Jørgen Herman Vogt

From Wikipedia, the free encyclopedia
Jump to: navigation, search
Jørgen Herman Vogt.

Jørgen Herman Vogt (21 July 1784 – 12 January 1862) was a Norwegian politician who served as First Minister of Norway from 1855 to 1858, during the personal union between Sweden and Norway. The first minister was subordinated to the governor and the viceroy in the political hierarchy, but for two periods when no governor or viceroy was present, he served as a de facto prime minister of Norway.[1]

Vogt was born in the Bragernes neighborhood of Drammen in Buskerud, Norway. He was the son of timber merchant Niels Nielsen Vogt (1755-1809) and Abigael Monrad (1759-1812). Vogt was brought up as one of 13 siblings in Kongsberg. He entered the University of Copenhagen in 1800 and earned his law degree in 1806. Vogt succeeded his father was district stipendiary magistrate of Nordfjord in 1809. [2]

He became a member of the finance committee of the Norwegian Constituent Assembly at Eidsvoll in 1814. In 1822, Vogt was appointed state secretary and chief of the central government office in Christiania (now Oslo). In 1825, he was appointed councillor of state and chief of the Ministry of the Army. When First Minister Nicolai Krog resigned in January 1855, Vogt succeeded him. Vogt resigned the position in December 1858.[3]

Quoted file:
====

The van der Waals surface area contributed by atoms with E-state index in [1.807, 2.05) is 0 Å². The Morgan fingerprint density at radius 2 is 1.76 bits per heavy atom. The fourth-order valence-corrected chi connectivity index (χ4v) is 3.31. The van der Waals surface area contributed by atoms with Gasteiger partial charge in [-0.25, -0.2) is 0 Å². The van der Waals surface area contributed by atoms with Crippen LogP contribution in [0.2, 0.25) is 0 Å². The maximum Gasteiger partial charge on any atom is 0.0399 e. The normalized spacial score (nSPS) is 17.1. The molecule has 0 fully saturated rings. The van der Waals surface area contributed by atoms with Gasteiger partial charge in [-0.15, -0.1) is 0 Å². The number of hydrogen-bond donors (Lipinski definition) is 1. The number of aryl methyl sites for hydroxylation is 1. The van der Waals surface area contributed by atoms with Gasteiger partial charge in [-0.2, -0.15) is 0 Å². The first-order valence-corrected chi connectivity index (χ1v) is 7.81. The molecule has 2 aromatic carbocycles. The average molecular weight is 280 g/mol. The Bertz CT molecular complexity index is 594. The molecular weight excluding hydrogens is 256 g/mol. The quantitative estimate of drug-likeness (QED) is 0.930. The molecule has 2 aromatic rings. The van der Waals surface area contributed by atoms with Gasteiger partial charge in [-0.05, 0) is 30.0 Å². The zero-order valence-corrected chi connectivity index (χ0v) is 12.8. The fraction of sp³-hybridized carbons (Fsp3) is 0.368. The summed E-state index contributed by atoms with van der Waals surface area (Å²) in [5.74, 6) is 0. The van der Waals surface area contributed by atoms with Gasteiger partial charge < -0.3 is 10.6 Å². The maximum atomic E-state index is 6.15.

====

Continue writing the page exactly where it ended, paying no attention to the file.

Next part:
References[edit]

  1. ^ Paul Thyness. Jørgen Herman Vogt Norsk Biografisk Leksikon
  2. ^ Magnus A. Mardal. "Jørgen Vogt". Store norske leksikon. Retrieved June 15, 2016. 
  3. ^ "Jørgen Vogt, Konstituert statsminister 1827-1828, førstestatsråd 1855-1858". Regjeringen.no. Retrieved June 15, 2016. 
Political offices
Preceded by
Nicolai Johan Lohmann Krog
First Minister of Norway
1855–1858
Succeeded by
Hans Christian Petersen